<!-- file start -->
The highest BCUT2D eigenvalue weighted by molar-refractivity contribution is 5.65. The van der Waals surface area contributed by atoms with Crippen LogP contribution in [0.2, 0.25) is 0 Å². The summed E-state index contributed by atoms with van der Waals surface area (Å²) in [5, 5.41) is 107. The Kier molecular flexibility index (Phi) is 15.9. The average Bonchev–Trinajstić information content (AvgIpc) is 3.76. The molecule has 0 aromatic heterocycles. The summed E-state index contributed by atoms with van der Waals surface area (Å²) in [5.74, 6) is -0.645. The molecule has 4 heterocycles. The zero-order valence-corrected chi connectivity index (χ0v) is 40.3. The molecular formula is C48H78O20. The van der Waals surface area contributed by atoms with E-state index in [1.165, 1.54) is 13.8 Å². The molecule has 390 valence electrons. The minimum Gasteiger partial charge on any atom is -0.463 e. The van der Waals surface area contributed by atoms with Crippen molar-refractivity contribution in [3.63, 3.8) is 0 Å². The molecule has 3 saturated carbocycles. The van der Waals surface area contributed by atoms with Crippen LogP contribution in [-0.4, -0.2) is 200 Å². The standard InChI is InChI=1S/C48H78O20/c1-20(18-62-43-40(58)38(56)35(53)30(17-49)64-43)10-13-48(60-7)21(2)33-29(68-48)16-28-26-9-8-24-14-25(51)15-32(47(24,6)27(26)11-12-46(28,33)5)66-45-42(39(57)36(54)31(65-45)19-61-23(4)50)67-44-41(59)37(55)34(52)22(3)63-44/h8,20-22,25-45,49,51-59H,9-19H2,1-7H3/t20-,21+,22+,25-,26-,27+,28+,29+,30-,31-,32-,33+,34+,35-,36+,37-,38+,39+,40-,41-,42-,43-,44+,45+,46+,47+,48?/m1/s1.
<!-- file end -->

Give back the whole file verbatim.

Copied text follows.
The highest BCUT2D eigenvalue weighted by molar-refractivity contribution is 5.65. The van der Waals surface area contributed by atoms with Crippen LogP contribution in [0.2, 0.25) is 0 Å². The summed E-state index contributed by atoms with van der Waals surface area (Å²) in [5, 5.41) is 107. The Kier molecular flexibility index (Phi) is 15.9. The average Bonchev–Trinajstić information content (AvgIpc) is 3.76. The molecule has 0 aromatic heterocycles. The summed E-state index contributed by atoms with van der Waals surface area (Å²) in [5.74, 6) is -0.645. The molecule has 4 heterocycles. The zero-order valence-corrected chi connectivity index (χ0v) is 40.3. The molecular formula is C48H78O20. The van der Waals surface area contributed by atoms with E-state index in [1.165, 1.54) is 13.8 Å². The molecule has 390 valence electrons. The minimum Gasteiger partial charge on any atom is -0.463 e. The van der Waals surface area contributed by atoms with Crippen molar-refractivity contribution in [3.63, 3.8) is 0 Å². The molecule has 3 saturated carbocycles. The van der Waals surface area contributed by atoms with Crippen LogP contribution in [-0.4, -0.2) is 200 Å². The standard InChI is InChI=1S/C48H78O20/c1-20(18-62-43-40(58)38(56)35(53)30(17-49)64-43)10-13-48(60-7)21(2)33-29(68-48)16-28-26-9-8-24-14-25(51)15-32(47(24,6)27(26)11-12-46(28,33)5)66-45-42(39(57)36(54)31(65-45)19-61-23(4)50)67-44-41(59)37(55)34(52)22(3)63-44/h8,20-22,25-45,49,51-59H,9-19H2,1-7H3/t20-,21+,22+,25-,26-,27+,28+,29+,30-,31-,32-,33+,34+,35-,36+,37-,38+,39+,40-,41-,42-,43-,44+,45+,46+,47+,48?/m1/s1.